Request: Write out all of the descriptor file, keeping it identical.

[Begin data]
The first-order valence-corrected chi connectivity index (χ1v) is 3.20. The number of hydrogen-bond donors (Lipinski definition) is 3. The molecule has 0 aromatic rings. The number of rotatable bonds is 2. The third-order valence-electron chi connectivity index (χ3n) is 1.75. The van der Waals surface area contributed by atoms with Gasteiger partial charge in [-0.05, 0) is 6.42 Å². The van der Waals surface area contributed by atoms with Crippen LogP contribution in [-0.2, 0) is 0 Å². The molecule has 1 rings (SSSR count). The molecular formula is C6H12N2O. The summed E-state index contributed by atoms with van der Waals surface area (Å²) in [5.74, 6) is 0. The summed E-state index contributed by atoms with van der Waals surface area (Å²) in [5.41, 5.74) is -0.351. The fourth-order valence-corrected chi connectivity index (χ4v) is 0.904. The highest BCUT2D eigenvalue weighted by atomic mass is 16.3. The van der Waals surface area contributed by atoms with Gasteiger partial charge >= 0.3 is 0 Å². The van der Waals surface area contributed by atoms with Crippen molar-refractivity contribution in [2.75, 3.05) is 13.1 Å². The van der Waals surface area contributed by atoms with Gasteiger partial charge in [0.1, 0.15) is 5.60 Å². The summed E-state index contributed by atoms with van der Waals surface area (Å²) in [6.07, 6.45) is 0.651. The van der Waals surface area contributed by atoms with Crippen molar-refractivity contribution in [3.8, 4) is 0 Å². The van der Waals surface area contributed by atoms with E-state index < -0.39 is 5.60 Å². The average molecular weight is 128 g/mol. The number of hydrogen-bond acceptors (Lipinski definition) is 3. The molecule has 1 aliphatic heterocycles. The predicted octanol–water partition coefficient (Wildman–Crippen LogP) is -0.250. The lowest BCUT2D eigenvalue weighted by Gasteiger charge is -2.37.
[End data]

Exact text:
The first-order valence-corrected chi connectivity index (χ1v) is 3.20. The number of hydrogen-bond donors (Lipinski definition) is 3. The molecule has 0 aromatic rings. The number of rotatable bonds is 2. The third-order valence-electron chi connectivity index (χ3n) is 1.75. The van der Waals surface area contributed by atoms with Gasteiger partial charge in [-0.05, 0) is 6.42 Å². The van der Waals surface area contributed by atoms with Crippen LogP contribution in [-0.2, 0) is 0 Å². The molecule has 1 rings (SSSR count). The molecular formula is C6H12N2O. The summed E-state index contributed by atoms with van der Waals surface area (Å²) in [5.74, 6) is 0. The summed E-state index contributed by atoms with van der Waals surface area (Å²) in [5.41, 5.74) is -0.351. The fourth-order valence-corrected chi connectivity index (χ4v) is 0.904. The highest BCUT2D eigenvalue weighted by atomic mass is 16.3. The van der Waals surface area contributed by atoms with Gasteiger partial charge >= 0.3 is 0 Å². The van der Waals surface area contributed by atoms with Crippen molar-refractivity contribution in [2.75, 3.05) is 13.1 Å². The van der Waals surface area contributed by atoms with Gasteiger partial charge in [0.1, 0.15) is 5.60 Å². The summed E-state index contributed by atoms with van der Waals surface area (Å²) in [6.07, 6.45) is 0.651. The van der Waals surface area contributed by atoms with Crippen molar-refractivity contribution in [3.8, 4) is 0 Å². The van der Waals surface area contributed by atoms with E-state index < -0.39 is 5.60 Å². The average molecular weight is 128 g/mol. The number of hydrogen-bond acceptors (Lipinski definition) is 3. The molecule has 1 aliphatic heterocycles. The predicted octanol–water partition coefficient (Wildman–Crippen LogP) is -0.250. The lowest BCUT2D eigenvalue weighted by Gasteiger charge is -2.37.